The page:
Green up your office, green out your lungs.

Pogue’s Posts‘ recent look at the latest TED talks underlines one particular presentation that seems pretty interesting. It’s by a fellow named Kamal Meattle who’s experimenting with the way potted plants increase health and productivity:

We have tried and tested these plants for 15 years at Paharpur Business Centre and Software Technology Incubator Park (PBC™ – STIP) in New Delhi, India. It is a 20 year old, 50,000 ft2 building, with over 1,200 plants for 300 building occupants.

…[C]ompared to other buildings in Delhi, the incidence of eye irritation reduced by 52%, lower respiratory symptoms by 34%, headaches by 24%, upper respiratory symptoms by 20%, lung impairment by 10-12% and Asthma by 9%. As a result of fewer sick days — employee productivity also increased.

Our experience points to an amazing increase in human productivity resulting from using these plants to be >20%, and energy costs to reduce by an extraordinary >15%.

I remember reading about the NASA research that inspired this experiment (they were enthusiastic about philodendrons), and am happy to see the ideas being carried further – including into to the workplace. Meattle’s project singled out areca palms (Chrysalidocarpus lutescens), mother-in-law’s tongue (Sansevieria trifasciata) and money plants (Epipremnum aureum, formerly Pothos) as the best indoor air cleaners and oxygen providers. Consider getting one or two for your desk, then?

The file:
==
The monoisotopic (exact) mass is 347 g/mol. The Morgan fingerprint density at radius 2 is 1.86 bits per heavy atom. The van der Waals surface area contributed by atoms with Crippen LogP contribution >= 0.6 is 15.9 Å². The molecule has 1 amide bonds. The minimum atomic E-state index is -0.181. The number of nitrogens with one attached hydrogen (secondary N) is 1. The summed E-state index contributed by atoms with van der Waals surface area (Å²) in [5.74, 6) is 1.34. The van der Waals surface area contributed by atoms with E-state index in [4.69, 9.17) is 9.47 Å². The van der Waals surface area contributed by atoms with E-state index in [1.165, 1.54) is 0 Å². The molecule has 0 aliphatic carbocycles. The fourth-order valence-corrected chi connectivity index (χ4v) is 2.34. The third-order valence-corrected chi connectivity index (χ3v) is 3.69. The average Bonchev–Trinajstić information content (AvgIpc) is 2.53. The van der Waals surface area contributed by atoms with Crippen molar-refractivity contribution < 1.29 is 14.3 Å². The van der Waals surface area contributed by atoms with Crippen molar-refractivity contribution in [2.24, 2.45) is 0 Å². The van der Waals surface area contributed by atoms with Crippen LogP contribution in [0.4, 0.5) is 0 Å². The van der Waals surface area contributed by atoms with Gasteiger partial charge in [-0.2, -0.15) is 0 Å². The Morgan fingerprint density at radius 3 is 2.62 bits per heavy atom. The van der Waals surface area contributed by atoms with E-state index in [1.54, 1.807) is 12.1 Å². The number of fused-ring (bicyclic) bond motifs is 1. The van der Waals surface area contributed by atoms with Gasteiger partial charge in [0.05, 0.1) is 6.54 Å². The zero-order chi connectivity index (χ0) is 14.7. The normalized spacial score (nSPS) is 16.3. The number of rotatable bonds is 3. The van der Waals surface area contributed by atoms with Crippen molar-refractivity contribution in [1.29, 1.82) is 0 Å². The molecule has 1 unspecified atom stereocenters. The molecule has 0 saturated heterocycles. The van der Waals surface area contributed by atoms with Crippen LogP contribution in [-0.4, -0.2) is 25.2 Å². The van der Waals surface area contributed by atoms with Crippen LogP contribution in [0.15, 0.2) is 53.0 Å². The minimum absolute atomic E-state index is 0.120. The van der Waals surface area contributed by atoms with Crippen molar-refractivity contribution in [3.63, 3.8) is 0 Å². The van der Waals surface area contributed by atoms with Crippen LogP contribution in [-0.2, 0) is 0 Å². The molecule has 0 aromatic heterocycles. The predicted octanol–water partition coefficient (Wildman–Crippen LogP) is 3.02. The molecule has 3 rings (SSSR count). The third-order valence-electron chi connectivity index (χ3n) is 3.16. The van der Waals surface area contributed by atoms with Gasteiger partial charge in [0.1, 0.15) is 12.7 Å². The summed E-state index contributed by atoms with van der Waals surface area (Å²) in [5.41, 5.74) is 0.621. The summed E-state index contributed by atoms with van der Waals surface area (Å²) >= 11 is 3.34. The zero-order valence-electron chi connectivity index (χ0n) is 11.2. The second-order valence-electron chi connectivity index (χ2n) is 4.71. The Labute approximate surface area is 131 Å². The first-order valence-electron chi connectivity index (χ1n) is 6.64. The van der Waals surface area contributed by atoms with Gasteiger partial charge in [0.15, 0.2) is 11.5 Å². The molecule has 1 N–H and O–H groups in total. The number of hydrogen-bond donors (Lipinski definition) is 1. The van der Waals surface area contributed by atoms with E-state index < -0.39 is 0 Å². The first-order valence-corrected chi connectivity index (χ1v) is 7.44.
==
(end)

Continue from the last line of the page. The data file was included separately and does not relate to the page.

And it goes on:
[via 43Folders Clips]

EDIT TO ADD: More recent research on potted plants removing formaldehyde from the air. Go green!


  1. One of the first things I did when I got my own office was to add a potted plant. Actually, it was seven plants in one pot. They were seven cactus varieties in that one pot and it looked vicious; a real manly man’s plant. Best of all, it required little if any care, just water once every few weeks.

    Since retiring, I have gone from indoor plants to outdoor vegetables with my raised backyard vegetable garden. It’s amazing how much food you can get in a four-foot by eight-foot space. More amazing is that after two or three weeks, I expanded my garden because I was hooked and needed more plants.

    My father-in-law just sent me the revised version of Square Foot Gardening. I’ve already started reading it and I’ll post a review.

    —Farmer Matt

  2. Ooo! Gardening! Looking forward to the review.

    If there’s anything on balconies that don’t get direct sunlight in that book, I’m interested.

  3. Hey… Mr. Science… Maybe you know… Do plants need to sleep?

    The Interwebtubes seem to think that plants require sleep (well, darkness). My neighborhood Big Brain Scripps scientist guy says plants don’t need a dark cycle.

    I searched the archives here and didn’t find anything about sleeping plants. If you come across anything, please let us know.


  4. My initial answer is that it depends on the plant. There are two kinds of respiration cycles, and I *think* the one requires light periods and dark periods.
    Let me see….
    Ah – so these guys let out CO2 during the day, but need to take it up again at night. So without night, they’d asphyxiate, I guess.
    On the other hand, I know some *ahem* growers report success with indoor plants under grow-lights for very long periods of time.

    Oh, and there are apparently three kinds of cycles. Go figure.
    You might find more pertinent information here, in Wikipedia’s “Photoperiodism” article.
    The link to “florigen” will educate you about the hormone (or “hormone” – it’s hypothetical) that plants use to regulate flowering depending on the length of day.

Comments are closed.